The role of microbial community composition in controlling soil respiration responses to temperature

Show simple item record Auffret, Marc D. Karhu, Kristiina Khachane, Amit Dungait, Jennifer A. J. Fraser, Fiona Hopkins, David W. Wookey, Philip A. Singh, Brajesh K. Freitag, Thomas E. Hartley, Iain P. Prosser, James I. 2016-12-06T10:18:14Z 2016-12-06T10:18:14Z 2016-10-31
dc.identifier.citation Auffret MD, Karhu K, Khachane A, Dungait JAJ, Fraser F, Hopkins DW, et al. (2016) The Role of Microbial Community Composition in Controlling Soil Respiration Responses to Temperature. PLoS ONE, Volume 11, Issue 10, Article number e0165448. en_UK
dc.identifier.issn 1932-6203
dc.description.abstract Rising global temperatures may increase the rates of soil organic matter decomposition by heterotrophic microorganisms, potentially accelerating climate change further by releasing additional carbon dioxide (CO2) to the atmosphere. However, the possibility that microbial community responses to prolonged warming may modify the temperature sensitivity of soil respiration creates large uncertainty in the strength of this positive feedback. Both compensatory responses (decreasing temperature sensitivity of soil respiration in the long-term) and enhancing responses (increasing temperature sensitivity) have been reported, but the mechanisms underlying these responses are poorly understood. In this study, microbial biomass, community structure and the activities of dehydrogenase and β-glucosidase enzymes were determined for 18 soils that had previously demonstrated either no response or varying magnitude of enhancing or compensatory responses of temperature sensitivity of heterotrophic microbial respiration to prolonged cooling. The soil cooling approach, in contrast to warming experiments, discriminates between microbial community responses and the consequences of substrate depletion, by minimising changes in substrate availability. The initial microbial community composition, determined by molecular analysis of soils showing contrasting respiration responses to cooling, provided evidence that the magnitude of enhancing responses was partly related to microbial community composition. There was also evidence that higher relative abundance of saprophytic Basidiomycota may explain the compensatory response observed in one soil, but neither microbial biomass nor enzymatic capacity were significantly affected by cooling. Our findings emphasise the key importance of soil microbial community responses for feedbacks to global change, but also highlight important areas where our understanding remains limited. en_UK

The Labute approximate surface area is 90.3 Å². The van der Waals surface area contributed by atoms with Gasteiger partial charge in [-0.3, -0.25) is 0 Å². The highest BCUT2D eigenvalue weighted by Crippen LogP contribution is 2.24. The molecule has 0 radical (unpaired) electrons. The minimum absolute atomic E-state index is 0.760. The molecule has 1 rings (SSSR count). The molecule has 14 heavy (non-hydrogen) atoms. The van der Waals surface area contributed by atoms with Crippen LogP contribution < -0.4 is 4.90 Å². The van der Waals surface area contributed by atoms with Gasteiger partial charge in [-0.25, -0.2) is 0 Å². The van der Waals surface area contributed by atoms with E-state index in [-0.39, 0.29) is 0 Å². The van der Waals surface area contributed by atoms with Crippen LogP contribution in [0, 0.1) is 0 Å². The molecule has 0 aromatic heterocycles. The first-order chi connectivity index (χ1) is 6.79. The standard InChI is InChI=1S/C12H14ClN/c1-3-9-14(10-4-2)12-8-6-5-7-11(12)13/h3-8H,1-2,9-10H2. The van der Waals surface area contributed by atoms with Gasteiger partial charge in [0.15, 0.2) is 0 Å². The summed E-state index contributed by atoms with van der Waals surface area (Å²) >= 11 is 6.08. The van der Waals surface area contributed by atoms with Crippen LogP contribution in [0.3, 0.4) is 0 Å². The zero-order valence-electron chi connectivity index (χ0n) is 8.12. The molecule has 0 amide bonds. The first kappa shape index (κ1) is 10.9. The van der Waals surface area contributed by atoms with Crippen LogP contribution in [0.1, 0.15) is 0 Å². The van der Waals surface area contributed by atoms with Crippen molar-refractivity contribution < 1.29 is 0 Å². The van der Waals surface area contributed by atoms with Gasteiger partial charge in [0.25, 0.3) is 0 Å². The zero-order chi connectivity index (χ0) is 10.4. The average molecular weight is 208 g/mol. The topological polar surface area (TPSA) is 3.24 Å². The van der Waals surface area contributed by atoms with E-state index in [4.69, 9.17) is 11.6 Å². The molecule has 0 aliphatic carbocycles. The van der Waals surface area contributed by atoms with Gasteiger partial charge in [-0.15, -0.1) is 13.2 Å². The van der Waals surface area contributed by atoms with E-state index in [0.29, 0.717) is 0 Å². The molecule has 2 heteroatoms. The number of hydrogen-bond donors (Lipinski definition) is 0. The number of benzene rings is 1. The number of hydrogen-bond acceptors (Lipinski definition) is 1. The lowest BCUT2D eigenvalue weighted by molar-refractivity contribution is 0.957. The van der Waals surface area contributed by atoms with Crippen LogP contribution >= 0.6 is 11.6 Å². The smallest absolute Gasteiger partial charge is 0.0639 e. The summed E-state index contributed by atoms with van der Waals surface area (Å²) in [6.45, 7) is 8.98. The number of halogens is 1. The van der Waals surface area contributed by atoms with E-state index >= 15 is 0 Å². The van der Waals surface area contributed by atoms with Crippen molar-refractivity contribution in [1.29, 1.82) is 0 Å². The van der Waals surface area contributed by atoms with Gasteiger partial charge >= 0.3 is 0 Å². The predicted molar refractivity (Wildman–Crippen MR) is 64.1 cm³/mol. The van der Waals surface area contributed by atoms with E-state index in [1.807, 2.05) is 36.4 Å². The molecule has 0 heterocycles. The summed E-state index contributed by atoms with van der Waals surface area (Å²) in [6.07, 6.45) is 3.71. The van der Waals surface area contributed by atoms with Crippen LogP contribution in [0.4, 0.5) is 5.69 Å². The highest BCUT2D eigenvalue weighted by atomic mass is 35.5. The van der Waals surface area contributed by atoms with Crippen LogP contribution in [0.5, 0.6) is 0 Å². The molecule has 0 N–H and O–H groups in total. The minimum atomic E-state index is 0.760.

dc.language.iso en en_UK
dc.publisher Public Library of Science en_UK
dc.rights Attribution 4.0 International
dc.title The role of microbial community composition in controlling soil respiration responses to temperature en_UK
dc.type Article en_UK

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